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Submission from Christian Medical Fellowship to The National Institute for Health and Clinical Excellence on revising their 2007 Guidance on Prevention of Sexually Transmitted Infections and Under-18 Conceptions

Published: 7th February 2011

Between 24 January and 7 February, NICE ran an online consultation for stakeholders on reviewing the official 50-page 2007 guidance, a comprehensive and in itself well-written review in the formal language of epidemiology of the evidence base for the detailed 2007 advice.

The guidance was due for routine review, and the consultation was an opportunity for stakeholders to comment on the 5-page Draft Review Proposal. That Review simply concluded: Overall the experts agreed that: there was no new evidence that would require changes to the current guidance. However further evidence was due to be available in the near future and allow updating of the guidance at a later stage.

They recommended: The guidance should not be updated at this time. The guidance will be reviewed again according to current processes.

The online submission from CMF reads:


Christian Medical Fellowship upholds God's plan for human sexual expression, that it be within the context of a publicly recognised, exclusive, lifelong, heterosexual and committed relationship – marriage.

Were this followed totally in a population, there would be no STIs or unintended under-18 conceptions.

There is no evidence (of NICE quality) that not being sexually active has any adverse health consequences.

However, our 4,000 doctor members of course recognise the reality described in the 2007 guidance of 'early onset of sexual activity' and 'unprotected sex and frequent change of and/or multiple sexual partners'.

The STI situation has worsened with latest figures showing 482,696 new cases in the year to August 2010, a 3% increase over 2008. Current policies are not working.

A recent example of a policy's unintended consequences is the report, to be published in the Journal of Health Economics and trailed in the Sunday Times on 30 January, that handing out emergency contraception (the morning-after pill) in pharmacies to under-16s has increased STI rates.

We note that the 2007 guidance concentrates almost exclusively on secondary one-to-one interventions with individuals in groups already exhibiting at-risk behaviour.

We urge that far more emphasis be given to primary prevention strategies – empowering individuals to delay first intercourse and to avoid 'unprotected sex and frequent change of and/or multiple sexual partners'.

There is new evidence proving that social factors encouraging virginity and delaying first intercourse do show health benefit (the RAND Corporation study – Journal of Adolescent Health 2008; 43, 4, October: 341-348, and the Rosenbaum study analysed comprehensively and carefully – Pediatrics 2009; 123 No 1 January: e110-e120. doi:10.1542/peds.2008-0407)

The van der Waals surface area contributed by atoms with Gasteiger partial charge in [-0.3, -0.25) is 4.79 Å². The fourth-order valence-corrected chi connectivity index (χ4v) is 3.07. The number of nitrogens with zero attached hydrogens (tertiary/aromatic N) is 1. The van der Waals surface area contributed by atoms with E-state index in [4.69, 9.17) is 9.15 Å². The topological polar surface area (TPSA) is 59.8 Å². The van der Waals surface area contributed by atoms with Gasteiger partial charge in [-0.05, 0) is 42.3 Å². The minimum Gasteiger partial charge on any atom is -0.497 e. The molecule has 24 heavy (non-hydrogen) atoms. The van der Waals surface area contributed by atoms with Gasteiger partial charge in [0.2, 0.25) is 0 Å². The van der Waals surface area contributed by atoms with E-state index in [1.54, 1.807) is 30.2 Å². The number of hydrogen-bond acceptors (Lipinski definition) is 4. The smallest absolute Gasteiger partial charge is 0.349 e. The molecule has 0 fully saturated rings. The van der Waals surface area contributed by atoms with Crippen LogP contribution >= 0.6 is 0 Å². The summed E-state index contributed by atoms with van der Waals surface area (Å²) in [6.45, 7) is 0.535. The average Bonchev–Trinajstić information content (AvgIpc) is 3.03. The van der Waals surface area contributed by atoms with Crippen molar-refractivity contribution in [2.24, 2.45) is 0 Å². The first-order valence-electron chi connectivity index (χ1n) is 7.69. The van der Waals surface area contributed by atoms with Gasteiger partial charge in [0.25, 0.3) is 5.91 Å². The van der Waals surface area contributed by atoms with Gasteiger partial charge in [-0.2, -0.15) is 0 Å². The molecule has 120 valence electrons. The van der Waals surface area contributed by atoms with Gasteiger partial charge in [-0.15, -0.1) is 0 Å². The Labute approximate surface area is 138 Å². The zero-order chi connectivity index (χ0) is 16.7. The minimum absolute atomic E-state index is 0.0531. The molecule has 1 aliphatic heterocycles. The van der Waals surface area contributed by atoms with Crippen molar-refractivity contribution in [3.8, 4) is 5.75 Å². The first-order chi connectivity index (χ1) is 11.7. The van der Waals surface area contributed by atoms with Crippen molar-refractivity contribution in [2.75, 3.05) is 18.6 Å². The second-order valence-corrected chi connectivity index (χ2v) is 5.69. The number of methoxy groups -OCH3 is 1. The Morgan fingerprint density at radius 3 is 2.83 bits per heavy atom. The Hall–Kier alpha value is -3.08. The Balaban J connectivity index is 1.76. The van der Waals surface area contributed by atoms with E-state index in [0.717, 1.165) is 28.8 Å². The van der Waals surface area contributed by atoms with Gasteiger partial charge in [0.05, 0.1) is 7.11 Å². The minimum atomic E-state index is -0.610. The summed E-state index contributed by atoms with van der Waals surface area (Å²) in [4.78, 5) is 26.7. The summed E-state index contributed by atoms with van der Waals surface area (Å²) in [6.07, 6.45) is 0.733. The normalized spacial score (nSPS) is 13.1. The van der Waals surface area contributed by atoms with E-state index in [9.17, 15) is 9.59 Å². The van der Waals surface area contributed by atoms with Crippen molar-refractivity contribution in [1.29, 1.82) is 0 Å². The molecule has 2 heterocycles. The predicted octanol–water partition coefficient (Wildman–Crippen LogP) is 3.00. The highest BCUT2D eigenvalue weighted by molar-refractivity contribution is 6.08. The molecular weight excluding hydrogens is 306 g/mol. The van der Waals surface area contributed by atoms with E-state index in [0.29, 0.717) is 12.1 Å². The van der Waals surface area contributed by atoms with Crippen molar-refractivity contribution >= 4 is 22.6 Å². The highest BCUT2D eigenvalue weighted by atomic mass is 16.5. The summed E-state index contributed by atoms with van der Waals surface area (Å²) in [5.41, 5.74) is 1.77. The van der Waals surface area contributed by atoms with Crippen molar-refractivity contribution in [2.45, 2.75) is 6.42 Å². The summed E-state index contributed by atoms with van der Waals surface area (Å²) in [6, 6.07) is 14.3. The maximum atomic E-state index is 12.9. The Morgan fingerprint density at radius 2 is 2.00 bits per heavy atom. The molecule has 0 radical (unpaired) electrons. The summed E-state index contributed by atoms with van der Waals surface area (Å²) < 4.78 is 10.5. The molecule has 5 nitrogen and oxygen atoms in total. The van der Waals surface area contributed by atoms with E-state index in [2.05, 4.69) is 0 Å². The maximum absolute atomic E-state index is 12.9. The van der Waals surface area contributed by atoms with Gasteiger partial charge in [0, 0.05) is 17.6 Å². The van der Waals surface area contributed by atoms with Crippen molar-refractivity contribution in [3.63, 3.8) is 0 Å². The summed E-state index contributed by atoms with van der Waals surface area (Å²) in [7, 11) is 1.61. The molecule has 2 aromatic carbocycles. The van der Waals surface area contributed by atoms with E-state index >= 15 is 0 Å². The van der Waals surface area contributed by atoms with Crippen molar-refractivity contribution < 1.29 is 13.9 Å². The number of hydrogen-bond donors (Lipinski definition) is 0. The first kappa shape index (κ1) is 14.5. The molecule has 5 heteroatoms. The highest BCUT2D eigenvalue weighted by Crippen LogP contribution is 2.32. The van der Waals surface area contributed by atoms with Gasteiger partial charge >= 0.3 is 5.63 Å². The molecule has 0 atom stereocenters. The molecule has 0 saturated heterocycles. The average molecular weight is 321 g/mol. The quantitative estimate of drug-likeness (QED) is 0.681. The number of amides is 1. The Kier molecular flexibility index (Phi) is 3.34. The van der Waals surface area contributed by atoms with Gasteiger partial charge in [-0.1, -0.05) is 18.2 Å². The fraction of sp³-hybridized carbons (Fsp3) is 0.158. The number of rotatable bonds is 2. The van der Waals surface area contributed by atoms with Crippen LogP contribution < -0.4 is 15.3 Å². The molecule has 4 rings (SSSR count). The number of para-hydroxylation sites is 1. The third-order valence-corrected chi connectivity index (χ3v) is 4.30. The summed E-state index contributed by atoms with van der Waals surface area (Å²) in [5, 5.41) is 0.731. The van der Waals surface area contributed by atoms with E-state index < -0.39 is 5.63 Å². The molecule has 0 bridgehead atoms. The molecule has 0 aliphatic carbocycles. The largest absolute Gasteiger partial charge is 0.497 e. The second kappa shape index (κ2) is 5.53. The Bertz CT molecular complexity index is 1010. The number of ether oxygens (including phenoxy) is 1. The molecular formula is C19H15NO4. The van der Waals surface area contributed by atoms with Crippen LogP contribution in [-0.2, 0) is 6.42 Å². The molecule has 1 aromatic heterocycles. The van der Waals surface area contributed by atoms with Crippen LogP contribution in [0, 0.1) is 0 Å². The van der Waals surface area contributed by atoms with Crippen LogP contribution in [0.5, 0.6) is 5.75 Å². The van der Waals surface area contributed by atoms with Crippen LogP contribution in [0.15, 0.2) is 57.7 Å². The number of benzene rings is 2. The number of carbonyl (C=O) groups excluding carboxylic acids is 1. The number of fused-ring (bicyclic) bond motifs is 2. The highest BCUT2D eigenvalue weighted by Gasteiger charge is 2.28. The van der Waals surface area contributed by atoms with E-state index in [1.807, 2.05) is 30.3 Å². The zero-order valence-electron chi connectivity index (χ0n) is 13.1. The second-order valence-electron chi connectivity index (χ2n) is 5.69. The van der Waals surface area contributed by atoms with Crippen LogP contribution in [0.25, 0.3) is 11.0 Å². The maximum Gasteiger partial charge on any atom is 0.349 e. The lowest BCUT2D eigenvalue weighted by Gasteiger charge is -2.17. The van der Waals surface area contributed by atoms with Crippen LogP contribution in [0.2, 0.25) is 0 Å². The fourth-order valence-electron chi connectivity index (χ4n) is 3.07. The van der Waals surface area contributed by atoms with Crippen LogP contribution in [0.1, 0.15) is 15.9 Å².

7 Conclusion – page 4, introduction

We note the current uncertainty about future structures for government action in this area. Our strong recommendation for a greater emphasis on primary prevention, with a clear message about delaying first intercourse, may well be more the responsibility of education authorities, but without criticising any of the 2007 secondary intervention detail, we conclude that the guidance needs revising now.

7 Conclusion – page 4, point 2

We enthusiastically endorse the 'need for broader strategic guidance on what constitutes an effective and cost effective population based sexual health programme with associated quality standards' but this broad strategy must include emphasis on primary behavioural change – delaying first intercourse.

Given the current relentless media encouragement for more people to be more sexually active more often, this will be difficult.

8 Recommendation

We disagree. For the reasons above, the guidance should be amended now.


For further information:

Philippa Taylor (CMF Head of Public Policy) 020 7234 9664
Steven Fouch (CMF Head of Communications) 020 7234 9668

Media Enquiries:

Alistair Thompson on 07970 162 225

About CMF:

Christian Medical Fellowship (CMF) was founded in 1949 and is an interdenominational organisation with over 4,000 British doctor members in all branches of medicine. A registered charity, it is linked to about 65 similar bodies in other countries throughout the world.

CMF exists to unite Christian doctors to pursue the highest ethical standards in Christian and professional life and to increase faith in Christ and acceptance of his ethical teaching.

Christian Medical Fellowship:
uniting & equipping Christian doctors & nurses
Contact Phone020 7234 9660
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